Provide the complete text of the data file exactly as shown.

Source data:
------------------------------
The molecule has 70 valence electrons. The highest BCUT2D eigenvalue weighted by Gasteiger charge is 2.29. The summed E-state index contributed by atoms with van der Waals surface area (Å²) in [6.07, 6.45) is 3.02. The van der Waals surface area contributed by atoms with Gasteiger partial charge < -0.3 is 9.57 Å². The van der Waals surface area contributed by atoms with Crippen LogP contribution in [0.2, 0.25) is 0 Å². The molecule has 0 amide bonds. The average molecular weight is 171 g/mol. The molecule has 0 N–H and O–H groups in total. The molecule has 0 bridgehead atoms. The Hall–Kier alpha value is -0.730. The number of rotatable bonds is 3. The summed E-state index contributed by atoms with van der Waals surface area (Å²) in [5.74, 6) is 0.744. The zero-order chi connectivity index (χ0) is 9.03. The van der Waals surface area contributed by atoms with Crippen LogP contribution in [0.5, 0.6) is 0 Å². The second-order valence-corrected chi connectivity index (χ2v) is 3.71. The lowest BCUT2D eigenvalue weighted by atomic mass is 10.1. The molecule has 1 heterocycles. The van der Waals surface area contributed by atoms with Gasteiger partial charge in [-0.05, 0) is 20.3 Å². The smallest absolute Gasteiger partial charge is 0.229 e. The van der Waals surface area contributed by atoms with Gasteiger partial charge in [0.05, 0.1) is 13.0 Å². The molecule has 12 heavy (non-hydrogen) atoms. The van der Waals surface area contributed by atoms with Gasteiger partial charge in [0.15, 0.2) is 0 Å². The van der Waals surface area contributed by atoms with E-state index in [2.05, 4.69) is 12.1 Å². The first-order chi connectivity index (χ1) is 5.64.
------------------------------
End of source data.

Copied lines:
The molecule has 70 valence electrons. The highest BCUT2D eigenvalue weighted by Gasteiger charge is 2.29. The summed E-state index contributed by atoms with van der Waals surface area (Å²) in [6.07, 6.45) is 3.02. The van der Waals surface area contributed by atoms with Gasteiger partial charge < -0.3 is 9.57 Å². The van der Waals surface area contributed by atoms with Crippen LogP contribution in [0.2, 0.25) is 0 Å². The molecule has 0 amide bonds. The average molecular weight is 171 g/mol. The molecule has 0 N–H and O–H groups in total. The molecule has 0 bridgehead atoms. The Hall–Kier alpha value is -0.730. The number of rotatable bonds is 3. The summed E-state index contributed by atoms with van der Waals surface area (Å²) in [5.74, 6) is 0.744. The zero-order chi connectivity index (χ0) is 9.03. The van der Waals surface area contributed by atoms with Crippen LogP contribution in [0.5, 0.6) is 0 Å². The second-order valence-corrected chi connectivity index (χ2v) is 3.71. The lowest BCUT2D eigenvalue weighted by atomic mass is 10.1. The molecule has 1 heterocycles. The van der Waals surface area contributed by atoms with Gasteiger partial charge in [-0.05, 0) is 20.3 Å². The smallest absolute Gasteiger partial charge is 0.229 e. The van der Waals surface area contributed by atoms with Gasteiger partial charge in [0.05, 0.1) is 13.0 Å². The molecule has 12 heavy (non-hydrogen) atoms. The van der Waals surface area contributed by atoms with Gasteiger partial charge in [0.15, 0.2) is 0 Å². The van der Waals surface area contributed by atoms with E-state index in [2.05, 4.69) is 12.1 Å². The first-order chi connectivity index (χ1) is 5.64.